It’s hard not to be impressed with Nolan’s vision. He sacrifices any significant character development in favour of a simple set of characters. Every character we’re presented with has a simple objective: to either survive, or to help others survive. The narrative structure works, but it’s a close run thing. The strength of Dunkirk’s masterful editing helps maintain a sense of order in a structure that could easily descend into chaos. Characters that are plucked from the channel during Plot B are still trapped on the beach half an hour later in Plot A. Whilst the amount of faith Nolan places in his audience is admirable, I feel that more than a few audience members will be left confused. But Nolan has always shown an obsession with time and manipulating audience expectations of conventional narrative structure. With Dunkirk, the sense of time, an ever-present ticking clock supplied by Zimmer’s note perfect score, is a constant, haunting reminder of finality.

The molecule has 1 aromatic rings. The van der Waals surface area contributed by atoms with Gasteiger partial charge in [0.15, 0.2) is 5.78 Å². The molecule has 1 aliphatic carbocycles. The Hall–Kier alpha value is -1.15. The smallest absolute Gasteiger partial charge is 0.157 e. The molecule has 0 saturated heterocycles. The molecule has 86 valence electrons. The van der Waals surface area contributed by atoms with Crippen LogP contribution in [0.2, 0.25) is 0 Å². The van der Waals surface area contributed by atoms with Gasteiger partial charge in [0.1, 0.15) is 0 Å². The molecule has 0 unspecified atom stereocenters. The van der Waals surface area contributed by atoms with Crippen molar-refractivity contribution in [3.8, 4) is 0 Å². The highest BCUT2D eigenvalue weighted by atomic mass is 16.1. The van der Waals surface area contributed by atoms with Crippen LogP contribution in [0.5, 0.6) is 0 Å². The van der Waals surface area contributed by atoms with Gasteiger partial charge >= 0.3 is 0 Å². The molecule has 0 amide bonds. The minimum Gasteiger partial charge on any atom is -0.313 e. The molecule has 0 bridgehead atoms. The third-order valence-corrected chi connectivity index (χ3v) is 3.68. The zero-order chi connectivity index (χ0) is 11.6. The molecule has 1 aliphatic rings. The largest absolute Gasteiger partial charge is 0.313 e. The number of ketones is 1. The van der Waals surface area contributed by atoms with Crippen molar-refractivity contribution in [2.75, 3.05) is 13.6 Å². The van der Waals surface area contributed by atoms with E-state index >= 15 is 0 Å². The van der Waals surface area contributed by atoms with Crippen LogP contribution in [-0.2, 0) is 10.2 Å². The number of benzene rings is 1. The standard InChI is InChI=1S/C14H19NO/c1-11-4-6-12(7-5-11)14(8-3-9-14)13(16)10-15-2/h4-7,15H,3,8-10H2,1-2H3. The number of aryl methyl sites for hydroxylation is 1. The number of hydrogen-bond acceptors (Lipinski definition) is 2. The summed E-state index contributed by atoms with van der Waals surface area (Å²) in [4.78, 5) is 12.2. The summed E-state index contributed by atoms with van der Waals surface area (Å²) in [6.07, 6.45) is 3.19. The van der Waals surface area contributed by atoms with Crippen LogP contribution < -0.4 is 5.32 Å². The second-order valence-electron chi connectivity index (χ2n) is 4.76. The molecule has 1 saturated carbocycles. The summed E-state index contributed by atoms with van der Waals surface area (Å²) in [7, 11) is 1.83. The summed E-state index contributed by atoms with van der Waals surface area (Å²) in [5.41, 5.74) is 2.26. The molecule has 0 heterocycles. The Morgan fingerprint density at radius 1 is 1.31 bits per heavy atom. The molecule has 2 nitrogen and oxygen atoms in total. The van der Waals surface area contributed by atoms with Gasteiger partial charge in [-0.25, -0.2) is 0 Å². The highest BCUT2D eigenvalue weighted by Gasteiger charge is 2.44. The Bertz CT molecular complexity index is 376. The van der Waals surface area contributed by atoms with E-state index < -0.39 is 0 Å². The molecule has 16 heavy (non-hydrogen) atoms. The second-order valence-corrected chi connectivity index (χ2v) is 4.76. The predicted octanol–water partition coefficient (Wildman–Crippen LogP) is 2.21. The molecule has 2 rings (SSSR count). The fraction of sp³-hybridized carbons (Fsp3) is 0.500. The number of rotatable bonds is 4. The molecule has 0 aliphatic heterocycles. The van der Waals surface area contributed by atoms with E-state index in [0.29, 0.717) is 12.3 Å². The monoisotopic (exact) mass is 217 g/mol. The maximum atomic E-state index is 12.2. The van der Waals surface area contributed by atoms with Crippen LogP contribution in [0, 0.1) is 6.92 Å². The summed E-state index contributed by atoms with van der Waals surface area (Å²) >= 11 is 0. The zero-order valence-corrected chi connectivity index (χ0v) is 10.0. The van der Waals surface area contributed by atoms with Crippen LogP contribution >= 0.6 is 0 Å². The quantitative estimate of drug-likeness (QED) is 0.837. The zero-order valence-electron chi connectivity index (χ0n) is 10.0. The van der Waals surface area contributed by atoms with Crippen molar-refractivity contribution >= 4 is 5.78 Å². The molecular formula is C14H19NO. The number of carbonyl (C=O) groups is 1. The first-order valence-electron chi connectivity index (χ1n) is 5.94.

Nolan doesn’t allow a single pause for breath

It’s a confusion matched by the characters, who are smashed by wave after wave of unyielding misery, brief flashes of hope swept away by battery after battery of bullets and bombs from land, sea and air. For it’s surprisingly short running time (106 minutes), Nolan doesn’t allow a single pause for breath. Its unconventional structure often adds to the experience, and it is an experience, of the unremitting, barbaric confusion of warfare. Everyone looks the same and nothing makes sense. There’s no hope and no comprehension. Whilst the often nameless, sometimes faceless mass of soldiers offers a fresh perspective of war on the big screen, the lack of any significant, traditional character development arguably does provide a lack of meaningful emotional attachment to characters. Some viewers might find that a bad thing, and fairly so. But it’s also an interesting take on the nature of Dunkirk; this isn’t the story of one or two men trying to get home to their sweethearts, but the story of 400,000 men, desperately trying to live to see the next day.